PSU-LV teams capture first and second place in collegiate case competition

Students holding trophy in front of lion mosaic

First place team, 4K Consulting, is composed of PSU-LV students (l-r) Kevin Pierce, Huda Khan, Sabiha Kermalli and Hayya Khan.

Credit: Penn State Lehigh Valley

CENTER VALLEY, Pa. — For the first time, two teams from Penn State Lehigh Valley (PSU-LV) earned first and second place honors at the Council for Retail and Sales (CRS) annual case competition. CRS hosts one to two collegiate case competitions per year. This year’s event was held on Oct. 26 at DeSales University and sponsored by Haydenfilms Institute (HFI), a nonprofit organization in the filmmaking industry.

The winning team, 4K Consulting, was composed of PSU-LV students Huda Khan, Hayya Khan, Sabiha Kermalli and Kevin Pierce. and advised by Denise Ogden, professor of marketing. Second-place finishers MakeFilms Lions Consultants was composed of Joseph Confer, Justin Hoppes, Aaryan Patel and Brianna Peters.

“It’s really rare for teams from one school to win both first and second place. In my 20 years of doing case competitions, it’s never happened,” Ogden said. “It’s really rewarding for the students.”

For this competition, students were tasked with helping HFI grow Cemboo, a video platform designed to help film festivals efficiently control, monetize and distribute content on a global scale. The product is a B2B tool, marketed and sold exclusively to other businesses rather than available on store shelves for consumers to purchase. Hayden Craddolph, executive director of HFI and founder/CEO of Cemboo, spent a few hours with the participating teams on a Zoom call prior to the competition, answering general questions about the platform to help clarify its purpose, how it works, and its intended audience.

“This helped the students more fully develop a case and appropriate recommendations,” Ogden said. “From my perspective, I like the sponsors to be happy with the end result — they’re the ones who are judging the competition and will hopefully take back some of the students’ ideas and implement them.”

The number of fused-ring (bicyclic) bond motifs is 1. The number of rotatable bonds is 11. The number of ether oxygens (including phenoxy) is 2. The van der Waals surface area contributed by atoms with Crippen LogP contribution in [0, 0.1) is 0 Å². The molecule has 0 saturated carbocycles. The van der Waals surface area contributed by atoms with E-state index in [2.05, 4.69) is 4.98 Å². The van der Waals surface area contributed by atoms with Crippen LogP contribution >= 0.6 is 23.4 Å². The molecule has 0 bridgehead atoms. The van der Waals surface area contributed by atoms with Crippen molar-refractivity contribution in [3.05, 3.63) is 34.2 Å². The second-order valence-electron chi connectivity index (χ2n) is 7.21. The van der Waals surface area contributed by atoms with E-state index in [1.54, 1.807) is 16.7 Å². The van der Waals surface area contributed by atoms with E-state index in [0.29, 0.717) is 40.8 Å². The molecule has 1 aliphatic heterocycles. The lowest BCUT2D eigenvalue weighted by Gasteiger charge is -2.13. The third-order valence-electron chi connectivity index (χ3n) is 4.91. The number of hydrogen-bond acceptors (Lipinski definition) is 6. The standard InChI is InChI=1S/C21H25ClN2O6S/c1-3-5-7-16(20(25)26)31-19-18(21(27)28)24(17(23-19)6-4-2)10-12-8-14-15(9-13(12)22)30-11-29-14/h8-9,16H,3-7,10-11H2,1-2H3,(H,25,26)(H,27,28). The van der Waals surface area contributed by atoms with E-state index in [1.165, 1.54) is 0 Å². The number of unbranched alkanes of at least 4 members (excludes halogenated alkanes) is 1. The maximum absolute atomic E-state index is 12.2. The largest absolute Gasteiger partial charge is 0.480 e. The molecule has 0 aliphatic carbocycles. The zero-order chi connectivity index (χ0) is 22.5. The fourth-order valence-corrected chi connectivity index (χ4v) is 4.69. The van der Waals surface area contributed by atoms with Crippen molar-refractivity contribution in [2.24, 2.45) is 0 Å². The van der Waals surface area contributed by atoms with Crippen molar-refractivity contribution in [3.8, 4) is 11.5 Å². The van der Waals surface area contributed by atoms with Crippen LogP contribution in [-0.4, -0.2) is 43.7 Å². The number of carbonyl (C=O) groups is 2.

Craddolph was one of four judges on the panel, as well as Chris Saraceno, vice president and partner, Kelly Auto Group; Tamara Ledbetter, executive and leadership consultant of Center Gravity, and Barbara Awad, consumer research and engagement manager, Factory LLC.

Once given the case, students begin researching and gathering their information separately, then meet to brainstorm, exchange ideas and begin putting together viable recommendations for the case.

This was the third case competition for Brianna Peters, a business management and marketing major.

“I enjoy the challenge of it. It’s very rigorous at times — you’re competing against 10, 15, even 20 teams. It’s an exhilarating experience. It’s a lot of work — mental, emotional, and sometimes physical. It’s really great to come together with my team and Dr. Ogden, speak with other professionals in the industry, and apply what I’ve learned in the classroom to real life,” she said.

The teams typically spend several weeks preparing their case, then submit an 8-page executive summary of their recommendations. At the competition, teams give a 15-minute presentation of their case, then have 10 minutes to answer questions from the judges.

“I like the piece where the judges question students on their work. It’s a little intimidating because they don’t know what they will be asked, so they have to think on their feet a little,” Ogden said.

Peters said she was intimidated by the whole case competition process at first, but has changed her perspective.

“It seemed really hard and really tedious, but when I stepped into it, I realized the value behind competing. I developed confidence and felt good about what I had to share. [Case competitions] require promising communication skills, both among all teammates and then presenting the case. From the case competitions, I’ve developed great problem-solving skills, because every case is different,” she said. “I was really excited to see Penn State Lehigh Valley place both first and second. I was proud of the other team as well.”

Ogden said many PSU-LV students who compete in case competitions go on to work for top consulting firms. “When companies see you have done case competitions, that’s attractive to them, because that’s mostly what consulting is — finding a solution to a problem,” she said.

Teams from DeSales University, Penn State Abington, Kutztown University, and East Stroudsburg University also competed.